The “Featured Clinician” article series is provided through a partnership between Event Clinics and the USEA.
Event Clinics caught up with six-time Olympian Phillip Dutton during a well-deserved quiet week after his sixth place finish at the Bromont CIC3* with his WEG team mount Z and an 11th place finish with I’m Sew Ready.
Based out of True Prospect Farm in West Grove, Pennsylvania, and Red Oak Farm in Aiken, South Carolina, Dutton spends a great deal of time on the road competing around the world. With so much top-level training and travel on his schedule, we asked how Dutton was able to juggle competition stress and a normal life.
Phillip Dutton’s humility is as commendable as his countless accolades. He acknowledges that in horse training, “Day-to-day improvements are valuable, it’s not just about success at a certain competition." He was quick to note, “Balancing training and a normal life is a challenge for everybody. But if there’s something that is a high priority for my family, that always takes precedence."
His wife, Evie, step-daughter, LeeLee, and twins, Mary and Olivia, however, are understanding that if an event is coming up “like the World Equestrian Games, for instance, that might mean missing a family obligation." He admitted, “It’s always a balance, I’m not sure I get it right all the time.”
Phillip Dutton and I'm Sew Ready. Callie Heroux Photography Photo.
Dutton noted that for him, “A major priority is a happy environment in the barn." To achieve this, Dutton credits his “great team here [at Phillip Dutton Eventing] who ensure the horses are well looked after, healthy, and eager to go to work each day."
Dutton further emphasized the importance of his team, stating, “It is important to surround yourself with the best possible people you can. That might be your coach, farrier, vet, or just somebody that you emulate who influences you to be the best you can be." He explained that he’s thankful to have taken this advice to heart in the early stages of his career.
Of course, we had to ask whether there was any wisdom Dutton today could impart upon his 20-years-less-experienced self that might be helpful for young professionals at the start of their careers. He admitted that his younger self could’ve best been guided by the advice, “The quickest way to get there is to take your time.”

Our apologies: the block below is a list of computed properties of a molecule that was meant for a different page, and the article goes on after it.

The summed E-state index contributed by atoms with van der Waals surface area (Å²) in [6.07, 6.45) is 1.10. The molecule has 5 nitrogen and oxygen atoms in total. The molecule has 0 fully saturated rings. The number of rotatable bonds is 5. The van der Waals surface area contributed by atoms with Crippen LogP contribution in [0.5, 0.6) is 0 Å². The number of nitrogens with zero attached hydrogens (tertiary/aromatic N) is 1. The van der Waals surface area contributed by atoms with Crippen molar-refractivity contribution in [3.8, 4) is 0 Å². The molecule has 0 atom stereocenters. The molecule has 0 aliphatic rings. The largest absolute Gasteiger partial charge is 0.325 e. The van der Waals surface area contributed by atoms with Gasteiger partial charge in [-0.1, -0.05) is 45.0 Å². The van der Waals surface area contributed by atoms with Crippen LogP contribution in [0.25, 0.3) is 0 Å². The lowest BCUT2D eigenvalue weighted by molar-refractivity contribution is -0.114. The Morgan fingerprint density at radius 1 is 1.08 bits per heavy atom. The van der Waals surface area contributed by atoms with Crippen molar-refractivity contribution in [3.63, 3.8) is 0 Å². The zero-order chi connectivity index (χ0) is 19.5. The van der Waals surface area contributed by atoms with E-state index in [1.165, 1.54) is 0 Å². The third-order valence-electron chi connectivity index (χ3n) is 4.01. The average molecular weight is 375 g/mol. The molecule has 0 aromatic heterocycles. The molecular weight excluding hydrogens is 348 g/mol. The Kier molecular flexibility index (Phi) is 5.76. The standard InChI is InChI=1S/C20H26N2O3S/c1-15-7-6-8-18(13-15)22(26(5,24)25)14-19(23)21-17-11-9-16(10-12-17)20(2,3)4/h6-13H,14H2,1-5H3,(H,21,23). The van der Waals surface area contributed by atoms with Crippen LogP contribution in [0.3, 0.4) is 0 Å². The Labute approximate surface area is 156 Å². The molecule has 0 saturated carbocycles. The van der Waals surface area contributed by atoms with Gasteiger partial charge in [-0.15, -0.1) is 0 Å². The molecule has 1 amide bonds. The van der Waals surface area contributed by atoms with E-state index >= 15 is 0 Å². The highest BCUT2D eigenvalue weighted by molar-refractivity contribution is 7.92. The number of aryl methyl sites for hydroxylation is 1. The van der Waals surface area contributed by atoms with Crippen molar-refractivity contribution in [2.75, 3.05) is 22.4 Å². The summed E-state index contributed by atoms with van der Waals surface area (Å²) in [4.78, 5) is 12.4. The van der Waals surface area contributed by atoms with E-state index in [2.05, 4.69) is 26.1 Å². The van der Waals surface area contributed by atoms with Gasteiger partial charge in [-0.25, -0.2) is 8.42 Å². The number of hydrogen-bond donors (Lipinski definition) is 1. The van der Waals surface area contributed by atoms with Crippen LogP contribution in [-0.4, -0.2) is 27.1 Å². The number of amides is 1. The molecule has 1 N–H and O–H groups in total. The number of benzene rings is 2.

He admitted that he still sometimes finds himself in too big of a rush and told us, “I’m always trying to improve that as my career goes on."
Phillip Dutton and Fernhill Fugitive. USEA/Leslie Mintz Photo.
Sustaining such an illustrious career with consistent eligibility at the top level of the sport takes some serious skill. Dutton shared that among the more difficult aspects of riding at the top level of the sport is the ability to look ahead and prepare horses now to be competitive a few years down the road. “One of the keys is having a pipeline of horses, and that takes a bit of doing. You want to be sustainable so you can continue to be competitive."
As an instructor and frequent clinician, Dutton promotes the sport of eventing. He enjoys seeing his students improve and be enthusiastic about their goals. He noted, “Eventing is a great sport in that it’s not all about a natural gift. You can develop skills and techniques that make you successful."
Dutton has high expectations for riders who elect to learn from him, be it in a clinic or lesson setting. Not necessarily that they are competing at the Advanced level, but riders should show up for clinics or lessons with a certain desire to learn. His best advice to riders? “Try to get everything you can out of a lesson or clinic session; stay focused,” he advised.
It might seem fun to ride in a group with your friends, but a session is quickly wasted if you’re chatting, going off course, or forgetting the aim of the exercise. Dutton clarified, "There are times when a certain exercise or tip from your instructor might not be exactly what you want to hear, but if you’ve signed up to take a lesson— go along with something. At the end of the lesson or time you can decide what’s best for you.”
Callie Heroux Photography Photo.